New York, September 27, 2012 – The International Engagement Program (IEP) just concluded the first tour of this academic year. From Sept. 10-13, over 800 individuals throughout New England engaged with OneVoice youth activists, listening to their memorable experiences working on the ground and heeding the call for Americans to help them achieve a viable two-state solution.
Youth Leadership Program Director Adva Vilchinski of OneVoice Israel was one of these activists. We talked to Adva on her way back home about her time on tour.
OneVoice: From start to finish, how do you think this tour went?
Adva: It was great. People were very interested in what we had to say and the audience members were eager to act and sign the petition. We also had many different, diverse audiences, which was a great part of the tour…we talked with little children and older people, and that is very important for spreading OneVoice’s message.
OneVoice: Why is the International Engagement Program important to the mission of Israelis and Palestinians seeking a viable two-state solution? And why is it important to Americans?
Adva: IEP is another way to get the word out and a way that people worldwide can pressure their leaders because they, too, are important actors. It is important to Americans because if they can put enough pressure on their leaders, it will be on the president’s agenda and then he could compel our leaders into acting. And it is important for Americans to know about the region, to know that their money isn’t wasted.
OneVoice: What were the most commonly asked questions? Were there any that particularly challenged you? How do you approach questions like these?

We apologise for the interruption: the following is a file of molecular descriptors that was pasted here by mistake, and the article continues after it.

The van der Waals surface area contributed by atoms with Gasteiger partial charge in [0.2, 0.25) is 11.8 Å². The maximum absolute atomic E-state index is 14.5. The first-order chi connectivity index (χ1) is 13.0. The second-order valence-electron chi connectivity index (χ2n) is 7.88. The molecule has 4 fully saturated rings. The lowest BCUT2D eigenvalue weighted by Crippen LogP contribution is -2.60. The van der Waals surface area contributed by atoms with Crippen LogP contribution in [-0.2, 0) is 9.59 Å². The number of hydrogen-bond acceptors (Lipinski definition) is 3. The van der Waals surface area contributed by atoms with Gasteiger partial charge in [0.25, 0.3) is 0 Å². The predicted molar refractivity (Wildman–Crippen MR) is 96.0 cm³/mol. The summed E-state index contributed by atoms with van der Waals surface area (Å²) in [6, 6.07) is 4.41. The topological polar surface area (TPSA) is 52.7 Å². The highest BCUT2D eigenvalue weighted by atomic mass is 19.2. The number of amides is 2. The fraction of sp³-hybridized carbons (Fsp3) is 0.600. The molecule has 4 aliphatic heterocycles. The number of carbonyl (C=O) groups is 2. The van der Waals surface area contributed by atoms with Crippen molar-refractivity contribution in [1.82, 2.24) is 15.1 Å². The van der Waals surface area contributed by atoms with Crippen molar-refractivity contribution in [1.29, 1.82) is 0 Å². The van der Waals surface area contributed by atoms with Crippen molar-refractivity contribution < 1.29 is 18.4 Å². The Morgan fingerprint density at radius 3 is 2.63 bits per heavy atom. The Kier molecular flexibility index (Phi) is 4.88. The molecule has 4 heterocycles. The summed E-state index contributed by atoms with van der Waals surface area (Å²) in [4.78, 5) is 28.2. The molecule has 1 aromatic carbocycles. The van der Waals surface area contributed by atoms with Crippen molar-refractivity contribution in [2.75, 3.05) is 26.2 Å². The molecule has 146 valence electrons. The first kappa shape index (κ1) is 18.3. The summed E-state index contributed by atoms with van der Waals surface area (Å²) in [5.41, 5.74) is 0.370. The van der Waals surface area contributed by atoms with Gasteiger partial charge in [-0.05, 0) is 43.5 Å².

Adva: Many asked why Israelis appear less concerned about the Palestinians than they are with Iran, while others wondered why our programs are parallels and not combined. I thought [the latter] was a very important question, and the answer is we are parallel to show that we are partners in this effort for a two-state solution [while working in our communities]. The hardest questions were from the children – for instance, some asked, “Why is there a conflict?” Those really made me think because children keep it simple. In the end, we’re not doing a blame game, we’re trying to solve it.
OneVoice: What experiences resonated with your audiences and why do you think this happened?
Adva: We shared much of our work with the participants and by far the ones that interested them the most were the creative campaigns. For instance, we partnered with the #J14 Movement and created an ice wall to show how settlement expansion and the freeze in negotiations affects Israel’s economy, and audiences really liked it. I believe they enjoyed such campaigns because of this creativity.